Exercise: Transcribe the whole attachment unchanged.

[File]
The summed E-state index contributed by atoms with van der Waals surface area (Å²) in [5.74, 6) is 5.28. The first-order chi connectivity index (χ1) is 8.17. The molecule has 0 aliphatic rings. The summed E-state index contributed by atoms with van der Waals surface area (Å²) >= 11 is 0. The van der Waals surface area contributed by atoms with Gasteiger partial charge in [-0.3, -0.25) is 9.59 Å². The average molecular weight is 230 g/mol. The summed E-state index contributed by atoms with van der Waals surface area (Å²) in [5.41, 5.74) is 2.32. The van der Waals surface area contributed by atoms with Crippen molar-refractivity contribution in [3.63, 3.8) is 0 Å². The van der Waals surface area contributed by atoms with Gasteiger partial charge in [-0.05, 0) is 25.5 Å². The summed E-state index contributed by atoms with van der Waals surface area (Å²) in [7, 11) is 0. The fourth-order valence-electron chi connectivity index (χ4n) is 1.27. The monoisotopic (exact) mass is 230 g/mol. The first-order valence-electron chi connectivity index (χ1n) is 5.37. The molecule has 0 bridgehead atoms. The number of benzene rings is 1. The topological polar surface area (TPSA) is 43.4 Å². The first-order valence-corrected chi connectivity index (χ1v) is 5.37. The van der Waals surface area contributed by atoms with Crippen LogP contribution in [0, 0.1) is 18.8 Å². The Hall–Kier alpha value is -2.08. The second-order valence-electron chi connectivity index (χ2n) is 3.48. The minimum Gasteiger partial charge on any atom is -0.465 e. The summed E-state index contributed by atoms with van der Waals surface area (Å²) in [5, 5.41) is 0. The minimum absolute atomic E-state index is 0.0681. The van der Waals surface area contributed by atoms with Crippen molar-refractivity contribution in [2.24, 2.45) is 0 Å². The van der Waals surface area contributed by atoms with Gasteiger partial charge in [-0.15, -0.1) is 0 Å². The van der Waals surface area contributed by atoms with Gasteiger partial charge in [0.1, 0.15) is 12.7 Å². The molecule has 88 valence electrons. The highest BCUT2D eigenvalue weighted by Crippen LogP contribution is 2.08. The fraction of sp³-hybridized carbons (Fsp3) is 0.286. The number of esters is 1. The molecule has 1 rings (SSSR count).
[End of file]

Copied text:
The summed E-state index contributed by atoms with van der Waals surface area (Å²) in [5.74, 6) is 5.28. The first-order chi connectivity index (χ1) is 8.17. The molecule has 0 aliphatic rings. The summed E-state index contributed by atoms with van der Waals surface area (Å²) >= 11 is 0. The van der Waals surface area contributed by atoms with Gasteiger partial charge in [-0.3, -0.25) is 9.59 Å². The average molecular weight is 230 g/mol. The summed E-state index contributed by atoms with van der Waals surface area (Å²) in [5.41, 5.74) is 2.32. The van der Waals surface area contributed by atoms with Crippen molar-refractivity contribution in [3.63, 3.8) is 0 Å². The van der Waals surface area contributed by atoms with Gasteiger partial charge in [-0.05, 0) is 25.5 Å². The summed E-state index contributed by atoms with van der Waals surface area (Å²) in [7, 11) is 0. The fourth-order valence-electron chi connectivity index (χ4n) is 1.27. The monoisotopic (exact) mass is 230 g/mol. The first-order valence-electron chi connectivity index (χ1n) is 5.37. The molecule has 0 bridgehead atoms. The number of benzene rings is 1. The topological polar surface area (TPSA) is 43.4 Å². The first-order valence-corrected chi connectivity index (χ1v) is 5.37. The van der Waals surface area contributed by atoms with Crippen LogP contribution in [0, 0.1) is 18.8 Å². The Hall–Kier alpha value is -2.08. The second-order valence-electron chi connectivity index (χ2n) is 3.48. The minimum Gasteiger partial charge on any atom is -0.465 e. The summed E-state index contributed by atoms with van der Waals surface area (Å²) in [5, 5.41) is 0. The minimum absolute atomic E-state index is 0.0681. The van der Waals surface area contributed by atoms with Crippen molar-refractivity contribution in [2.24, 2.45) is 0 Å². The van der Waals surface area contributed by atoms with Gasteiger partial charge in [-0.15, -0.1) is 0 Å². The van der Waals surface area contributed by atoms with Gasteiger partial charge in [0.1, 0.15) is 12.7 Å². The molecule has 88 valence electrons. The highest BCUT2D eigenvalue weighted by Crippen LogP contribution is 2.08. The fraction of sp³-hybridized carbons (Fsp3) is 0.286. The number of esters is 1. The molecule has 1 rings (SSSR count).